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Figure 1-1 shows the structure of Domino for Linux on zSeries, either running native on the zSeries server (except for the newest zSeries models), or running in virtual mode under LPAR or z/VM. The numbered items are explained below the table. Then we describe the components in more detail.
Figure 1-1: Structure of Domino for Linux on zSeries
Linux running natively on a zSeries server. There is a single instance of Linux, and it is the only operating system on the server. It has access to all of the server resources—processors, memory and I/O. The newer models of zSeries do not support this mode of operation.
Multiple Domino servers can be run on the single Linux instance using Domino partitioning (DPAR). We recommend one or two DPARs in a production environment, unless very lightly loaded. As more DPARs are required, add additional Linux copies to run them.
Linux running in virtual mode on the zSeries server, under LPAR, or z/VM, or both.
LPAR, or logical partitioning, allows multiple operating system images to run on a single zSeries server. The resources are shared between the operating systems that run in logical partitions and are isolated from each other by the server hardware.
Linux is running in one of the logical partitions, and has a share of the total server resources. It is supporting two Domino partitioned servers (DPARs), as in the native case.
z/VM is running in another logical partition. z/VM allows multiple operating system images to run under it, in virtual machines. These are similar to LPARs, but are more flexible as z/VM is a software implementation. z/VM could also run natively on the server, in which case it would own all the resources, and no other LPARs would be running. VM virtual machines provide isolation from each other, but not to the extent that LPARs do.
Linux is running in one of the virtual machines under z/VM. It is supporting two Domino partitioned servers (DPARs).
This second Linux instance is also running in one of the virtual machines under z/VM. In this case, it is supporting one Domino server.
Other operating systems can run in other logical partitions on the zSeries server. In this case, we show a z/OS operating system supporting other types of workloads on the zSeries server.
Now we describe these components in more detail, to give all readers a deep level of understanding of the characteristics of all of the parts.
Domino is very different from many traditional zSeries applications, and it is worth understanding the key differences.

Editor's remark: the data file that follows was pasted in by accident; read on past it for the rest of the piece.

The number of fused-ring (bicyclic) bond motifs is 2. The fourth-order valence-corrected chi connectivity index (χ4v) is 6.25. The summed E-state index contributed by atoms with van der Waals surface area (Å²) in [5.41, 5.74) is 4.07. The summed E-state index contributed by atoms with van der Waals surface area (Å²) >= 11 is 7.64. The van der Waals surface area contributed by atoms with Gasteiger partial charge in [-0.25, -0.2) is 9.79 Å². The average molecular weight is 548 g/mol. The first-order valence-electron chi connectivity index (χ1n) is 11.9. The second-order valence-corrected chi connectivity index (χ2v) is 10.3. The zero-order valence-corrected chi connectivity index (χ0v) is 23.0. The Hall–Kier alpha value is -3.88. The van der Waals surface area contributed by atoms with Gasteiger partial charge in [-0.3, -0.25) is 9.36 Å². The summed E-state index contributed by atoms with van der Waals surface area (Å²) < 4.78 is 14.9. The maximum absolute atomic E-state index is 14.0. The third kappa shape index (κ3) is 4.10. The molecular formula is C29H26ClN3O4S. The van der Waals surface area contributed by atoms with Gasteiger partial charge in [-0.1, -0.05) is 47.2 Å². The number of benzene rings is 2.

A Domino server is the entity that a client connects to. A server has a name, and the files that define the server are the initialization file (notes.ini) and the Domino Directory (names.nsf, previously called the Name and Address Book).
Each Domino server belongs to a Notes domain. A domain typically contains multiple servers. It is a group of servers that are managed as one, and they all have a copy of the same Domino Directory. For example in IBM, all servers in IBM UK are grouped into the IBMGB domain.
Multiple Domino servers can run on a single operating system. They are called Domino partitions, often referred to as DPARs. Each Domino server is independent, and they can be in the same or in different Notes domains. You run multiple DPARs if workloads need to be separated (for example, test from production), or if one Domino server is unable to support all of the users. However, as with LPAR, adding more DPARs increases the system overhead, so you should run as few as you can per operating system.
Domino servers can run on many different platform types, including Windows, Linux, UNIX (IBM AIX, Sun Solaris, HP-UX), iSeries™, and z/OS on zSeries. A single domain can contain servers on different platforms. It is likely that, when installing Domino for Linux on zSeries, the Domino servers will be put into an existing Notes domain with servers on other platforms.
Domino appears to be much more processor-intensive than traditional zSeries applications. This is because it was developed in the 1990s, rather than the 1970s, when hardware had become much cheaper and software more powerful, so higher functionality was possible. However, this does not equate to high overall costs just based on the processor capacity used. Since Domino is a single application, and requires very little in terms of management software, overall costs are much lower than for a traditional zSeries workload using the same processor capacity.